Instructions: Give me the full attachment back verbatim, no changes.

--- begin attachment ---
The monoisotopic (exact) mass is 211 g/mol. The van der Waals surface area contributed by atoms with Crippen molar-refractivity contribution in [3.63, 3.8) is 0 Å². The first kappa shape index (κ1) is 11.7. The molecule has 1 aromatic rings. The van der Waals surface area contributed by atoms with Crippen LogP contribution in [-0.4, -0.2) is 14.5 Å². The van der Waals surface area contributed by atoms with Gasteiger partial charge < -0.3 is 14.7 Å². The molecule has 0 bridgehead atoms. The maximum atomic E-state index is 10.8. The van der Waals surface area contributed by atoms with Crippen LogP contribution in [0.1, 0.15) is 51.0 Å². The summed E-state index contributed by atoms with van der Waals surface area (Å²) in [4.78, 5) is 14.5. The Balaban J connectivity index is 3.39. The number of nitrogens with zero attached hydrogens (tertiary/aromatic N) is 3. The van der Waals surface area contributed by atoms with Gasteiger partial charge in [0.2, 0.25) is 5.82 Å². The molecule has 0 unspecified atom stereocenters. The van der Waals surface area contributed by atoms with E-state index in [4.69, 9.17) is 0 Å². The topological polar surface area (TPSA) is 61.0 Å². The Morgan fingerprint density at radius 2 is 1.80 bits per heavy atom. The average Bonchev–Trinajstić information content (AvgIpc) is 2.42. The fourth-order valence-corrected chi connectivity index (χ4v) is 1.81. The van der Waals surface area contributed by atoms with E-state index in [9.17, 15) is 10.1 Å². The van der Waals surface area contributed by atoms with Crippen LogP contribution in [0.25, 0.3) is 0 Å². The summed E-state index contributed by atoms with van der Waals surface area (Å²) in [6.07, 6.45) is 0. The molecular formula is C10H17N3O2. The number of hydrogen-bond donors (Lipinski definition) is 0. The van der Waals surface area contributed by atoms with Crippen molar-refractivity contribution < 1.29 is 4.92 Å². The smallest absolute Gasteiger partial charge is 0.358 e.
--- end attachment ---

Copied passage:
The monoisotopic (exact) mass is 211 g/mol. The van der Waals surface area contributed by atoms with Crippen molar-refractivity contribution in [3.63, 3.8) is 0 Å². The first kappa shape index (κ1) is 11.7. The molecule has 1 aromatic rings. The van der Waals surface area contributed by atoms with Crippen LogP contribution in [-0.4, -0.2) is 14.5 Å². The van der Waals surface area contributed by atoms with Gasteiger partial charge < -0.3 is 14.7 Å². The molecule has 0 bridgehead atoms. The maximum atomic E-state index is 10.8. The van der Waals surface area contributed by atoms with Crippen LogP contribution in [0.1, 0.15) is 51.0 Å². The summed E-state index contributed by atoms with van der Waals surface area (Å²) in [4.78, 5) is 14.5. The Balaban J connectivity index is 3.39. The number of nitrogens with zero attached hydrogens (tertiary/aromatic N) is 3. The van der Waals surface area contributed by atoms with Gasteiger partial charge in [0.2, 0.25) is 5.82 Å². The molecule has 0 unspecified atom stereocenters. The van der Waals surface area contributed by atoms with E-state index in [4.69, 9.17) is 0 Å². The topological polar surface area (TPSA) is 61.0 Å². The Morgan fingerprint density at radius 2 is 1.80 bits per heavy atom. The average Bonchev–Trinajstić information content (AvgIpc) is 2.42. The fourth-order valence-corrected chi connectivity index (χ4v) is 1.81. The van der Waals surface area contributed by atoms with E-state index in [9.17, 15) is 10.1 Å². The van der Waals surface area contributed by atoms with Crippen LogP contribution in [0.25, 0.3) is 0 Å². The summed E-state index contributed by atoms with van der Waals surface area (Å²) in [6.07, 6.45) is 0. The molecular formula is C10H17N3O2. The number of hydrogen-bond donors (Lipinski definition) is 0. The van der Waals surface area contributed by atoms with Crippen molar-refractivity contribution < 1.29 is 4.92 Å². The smallest absolute Gasteiger partial charge is 0.358 e.